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Patrolling with the Zoo Ranger

Early on this crisp fall morning, Tacoma’s Point Defiance Park is quiet and still. A jogger glides by in the distance; a deer grazes peacefully. The parking lot is empty at Point Defiance Zoo & Aquarium, though voices of zookeepers at work float through the fog. But there’s one lone figure in navy blue, walking methodically around the zoo’s perimeter fences. He checks each segment, each gate; glances calmly around the park with eyes that miss nothing. As he turns, you can just make out the writing on his jacket: RANGER.

“The goal of our ranger program is to add another layer of safety around the Zoo,” explains Sarah Oliver, the Zoo’s deputy director. “Our ranger is here to support staff and guests if situations arise, patrol our Zoo grounds and parking lot, and be a liaison with first responders. It’s a little like a security guard but more personal – our ranger is a Zoo staff member and very connected to our mission and community.”

It’s a job that’s key to keeping the peace at the Zoo – and one that Metro Parks Tacoma (which oversees Point Defiance Zoo & Aquarium) intends to bring to other parks throughout the city if future funding allows.zoo ranger at gate

Ranger Josh has been in the Zoo position a little over a year. With a background in both security and forestry, he’s a perfect combination for the job. His day usually starts at 8 a.m., depending on Zoo hours, with around 30 minutes of administrative time. Then he’s outside the rest of the day, patrolling inside and outside Zoo grounds and helping wherever he’s needed.

“I tour inside the Zoo first, checking in with staff and making sure everything’s safe,” Josh says. “Once we’re open for the day, I walk both the public and staff parking lots, then around the exterior perimeter fence. I’m looking for damages to vehicles or fences, suspicious circumstances or anything that’s not as it should be.”

Josh pauses mid-step to listen carefully to a radio call about a tiger about to be moved between habitats in the Asian Forest Sanctuary. With multiple tigers rotating around this complex habitat area daily, each tiger movement requires expert staff – like the ranger – to be on the alert.

“This is Ranger Josh, I copy,” Josh says into the radio, and continues to the staff gate, checking in with a newly-arrived construction worker.

Josh then walks the Zoo interior again, making sure all equipment is functioning and that guests and staff are safe and well.

“Giving first aid is a part of the ranger job,” explains Josh, checking the first aid supply room near the front entrance. “If the situation needs emergency medical response I would of course call, asking the injured person first to make sure that’s what they want.”

And the row of fluffy new plush animal toys on the first aid shelf?ranger with first aid station

Josh laughs. “That’s for our younger guests, to take the sting out of any first aid I might need to give them.”

Another big part of the Zoo ranger position is preparing staff for bigger emergencies. Josh designs facility drills such as fire, disaster or animal emergencies, and in doing so he discovers what needs improving – like an extra automatic external defibrillator (AED) or a different safety protocol. He invites the Tacoma fire and police departments to observe drills, has brought South Sound 911 to present to Zoo managers about best practices, and is the Zoo’s liaison with the nightly contracted security service and emergency responders.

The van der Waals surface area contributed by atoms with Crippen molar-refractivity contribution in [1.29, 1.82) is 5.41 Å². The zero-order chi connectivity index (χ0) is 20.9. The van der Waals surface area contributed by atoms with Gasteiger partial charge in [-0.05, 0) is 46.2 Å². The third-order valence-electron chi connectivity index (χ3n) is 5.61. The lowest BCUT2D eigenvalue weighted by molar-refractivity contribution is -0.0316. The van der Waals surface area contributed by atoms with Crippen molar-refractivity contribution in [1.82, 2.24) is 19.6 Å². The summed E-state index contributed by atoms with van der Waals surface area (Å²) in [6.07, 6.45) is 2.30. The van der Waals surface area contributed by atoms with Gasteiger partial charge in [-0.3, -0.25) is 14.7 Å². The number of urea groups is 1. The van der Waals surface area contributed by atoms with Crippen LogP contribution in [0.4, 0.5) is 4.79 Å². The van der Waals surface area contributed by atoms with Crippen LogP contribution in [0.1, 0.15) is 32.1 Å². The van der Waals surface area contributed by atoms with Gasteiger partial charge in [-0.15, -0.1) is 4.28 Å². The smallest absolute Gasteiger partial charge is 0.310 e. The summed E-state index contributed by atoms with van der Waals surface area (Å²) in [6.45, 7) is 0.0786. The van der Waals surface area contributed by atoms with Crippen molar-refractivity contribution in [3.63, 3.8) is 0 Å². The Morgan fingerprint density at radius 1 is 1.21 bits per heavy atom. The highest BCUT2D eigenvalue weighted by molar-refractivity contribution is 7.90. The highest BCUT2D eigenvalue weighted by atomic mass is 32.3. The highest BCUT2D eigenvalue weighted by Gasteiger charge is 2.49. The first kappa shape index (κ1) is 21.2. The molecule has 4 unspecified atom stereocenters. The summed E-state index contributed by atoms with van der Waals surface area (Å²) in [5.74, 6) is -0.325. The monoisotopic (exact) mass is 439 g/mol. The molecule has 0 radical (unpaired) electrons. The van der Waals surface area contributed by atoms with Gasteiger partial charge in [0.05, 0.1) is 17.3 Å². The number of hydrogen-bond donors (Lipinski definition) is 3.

While the Zoo ranger doesn’t patrol Point Defiance Park as a whole – that would be another ranger position in itself – he does collaborate with park staff on safety and security issues in the 760-acre forested park.

So how often does Ranger Josh help with real life situations?

“On a busy Saturday there could be 10 to 12 incidents that might require my support,” he says. “Maybe around 50 per week during the summer: things like lost children, first aid, someone smoking on grounds or possibly graffiti.”

Staff can also radio Josh if there’s a guest altercation: He’s trained in de-escalation, and his calm voice and demeanor help bring tensions down.

Sometimes, though, it’s a simple question: Where are the penguins? What’s that tree?ranger with guests

“I’ve taken several courses here about the animals’ natural history, and with a forestry background I can answer most questions about native Northwest plants, but I defer all the others to the zookeepers or horticulturalist,” smiles Josh.

“This is exactly what we need in our wider park system, especially the bigger parks like Point Defiance and Swan Creek,” explains Joe Brady, deputy director of regional parks. “Bringing rangers into our parks would deploy a trained staff member to be the eyes and ears of the park, to connect park users with wildlife while deterring potential safety issues.”

Metro Parks intends to create a districtwide Park Ranger program if voters approve Proposition 1, which is on the Nov. 8 ballot. Metro Parks’ regular property tax levy rate has dropped to its 2009 level due to a restrictive revenue formula set by the state. Restoring the rate to its usual level would provide the funds needed to establish the ranger program.

“Having a ranger is a big benefit to the Zoo,” says Josh. “To have someone walking around the Zoo provides a presence, a trained person that staff or guests can contact if something happens or they need help. That’s so important.”

Eyes alert, he continues down the path.

ranger at gate


LEARN MORE: Find out more about Metro Parks Tacoma’s Proposition 1 at